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Online deadlylover

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Re: How-to make decent photographs for forum posts/articles/publications?
« Reply #4 on: January 07, 2016, 08:25:13 PM »
Trying to get everything in focus on a larger PCB pisses me off, any tips? X(

Here's the first notch filter board on my Panasonic 7722 audio analyser, gonna have to upgrade one or two of those ancient opamps, most likely the NE5534, it likes to have a 2nd harmonic peak at the -120 or -130db range when used in active twin-t or bridged t notch filters. Swapping it for something like an OPA1611 should suppress the 2nd harmonic by 7-10db.
Not sure how much I can improve the unit though, lots more work to be done on the amplifier stage before the notch....but that's for another thread, or not, folks here don't really like talking about audiofoolery stuffs.
 

Offline TiN

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Re: How-to make decent photographs for forum posts/articles/publications?
« Reply #5 on: January 07, 2016, 08:51:08 PM »
BravoV
Nice, but I'd reduce lamp backlight a notch or two.

deadlylover, is that a solder blob between R140 and R143? :)
I think you have decent pic, just a bit non-parallel to camera sensor, causing minor blur on left edge. I covered this in article ;)

tautech
While c4757p's method good for threads with few just few pics, it will become unfriendly if you have 10+ pics, as you will not see easily which photo relate to what text.

2. Storing images on external hosts, especially free pic hosts is a huge no-no in my vocabulary. Why? Because after week/month/year these photos will be gonsky! Exception - own server, which is backed up on regular manner  ;)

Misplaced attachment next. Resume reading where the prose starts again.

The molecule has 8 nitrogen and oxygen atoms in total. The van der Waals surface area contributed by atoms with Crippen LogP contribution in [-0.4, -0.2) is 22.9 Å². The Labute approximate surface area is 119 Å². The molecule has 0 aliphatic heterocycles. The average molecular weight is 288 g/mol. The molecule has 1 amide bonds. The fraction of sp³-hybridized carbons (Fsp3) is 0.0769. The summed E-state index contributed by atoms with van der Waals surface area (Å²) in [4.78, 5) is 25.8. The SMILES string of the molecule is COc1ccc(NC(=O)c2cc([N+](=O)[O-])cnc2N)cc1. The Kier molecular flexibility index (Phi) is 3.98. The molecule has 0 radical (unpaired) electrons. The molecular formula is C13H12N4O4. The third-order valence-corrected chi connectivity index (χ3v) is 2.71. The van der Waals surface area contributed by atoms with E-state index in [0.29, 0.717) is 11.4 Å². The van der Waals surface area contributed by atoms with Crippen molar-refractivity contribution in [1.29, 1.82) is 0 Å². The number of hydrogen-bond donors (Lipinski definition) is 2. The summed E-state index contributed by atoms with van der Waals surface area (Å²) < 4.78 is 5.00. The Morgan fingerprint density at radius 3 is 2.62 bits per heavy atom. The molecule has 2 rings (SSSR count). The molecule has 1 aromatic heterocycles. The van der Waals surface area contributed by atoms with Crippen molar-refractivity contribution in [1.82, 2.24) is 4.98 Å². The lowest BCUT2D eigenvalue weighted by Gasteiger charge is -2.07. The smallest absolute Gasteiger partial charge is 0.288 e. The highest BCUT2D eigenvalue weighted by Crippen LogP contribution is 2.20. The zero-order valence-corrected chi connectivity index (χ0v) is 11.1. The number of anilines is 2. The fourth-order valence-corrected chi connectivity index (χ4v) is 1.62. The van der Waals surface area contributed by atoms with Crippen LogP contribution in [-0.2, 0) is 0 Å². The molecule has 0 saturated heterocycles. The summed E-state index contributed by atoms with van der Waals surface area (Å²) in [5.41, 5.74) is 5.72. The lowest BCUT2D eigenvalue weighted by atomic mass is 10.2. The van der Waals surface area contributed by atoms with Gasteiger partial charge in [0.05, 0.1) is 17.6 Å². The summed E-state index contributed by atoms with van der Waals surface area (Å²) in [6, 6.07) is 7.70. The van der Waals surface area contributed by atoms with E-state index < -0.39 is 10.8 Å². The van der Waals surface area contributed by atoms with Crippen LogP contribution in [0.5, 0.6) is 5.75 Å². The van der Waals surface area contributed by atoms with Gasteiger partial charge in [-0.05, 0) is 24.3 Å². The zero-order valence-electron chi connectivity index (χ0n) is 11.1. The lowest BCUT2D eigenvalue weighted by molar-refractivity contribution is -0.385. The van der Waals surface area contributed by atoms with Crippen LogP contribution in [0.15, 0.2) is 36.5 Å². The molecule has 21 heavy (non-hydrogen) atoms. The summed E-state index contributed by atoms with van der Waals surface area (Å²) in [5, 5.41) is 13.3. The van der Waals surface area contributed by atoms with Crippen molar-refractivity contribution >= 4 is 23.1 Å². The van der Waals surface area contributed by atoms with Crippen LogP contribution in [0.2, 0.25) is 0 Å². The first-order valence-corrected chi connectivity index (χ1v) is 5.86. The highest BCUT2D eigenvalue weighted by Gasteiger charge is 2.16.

3. 90% of pics I post are thumbnail-ed (clickable for hi-res version).  :-DMM I love to pixel hunt.
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Online deadlylover

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Re: How-to make decent photographs for forum posts/articles/publications?
« Reply #6 on: January 07, 2016, 09:01:52 PM »
TiN,

Yep sure looks like it, I'll investigate the next time I take apart the unit. Bodge city in there from the factory, I love the triple stacked relays on the right. XD

I feel like I should get a small spinny table "lazy susan" thing so I can rotate the board easier, as I have the camera pointed horizontally and not vertically (don't have a nice tripod).
 

Online NANDBlog

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Re: How-to make decent photographs for forum posts/articles/publications?
« Reply #7 on: January 07, 2016, 09:11:06 PM »
Thank you! Honestly, it is very hard to get the light conditions right. I have to take several photos, work related, for documetation, and it is impossible to get the light conditions right. Neon lamps above, shiny soldermask, and the office doesnt spend a cent on camera.
Even at home, I had zero sucess making photos.
I am considering to build two DIY light box (not the curved amazon type)

Anyone tried making photos of electronics with theese kind of lighting?
 
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Offline TiN

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Re: How-to make decent photographs for forum posts/articles/publications?
« Reply #8 on: January 07, 2016, 09:24:59 PM »
It will work fine, but I found using generic LED flashlights easier and way more portable. Also they dont take space in lab, unlike softboxes, and such.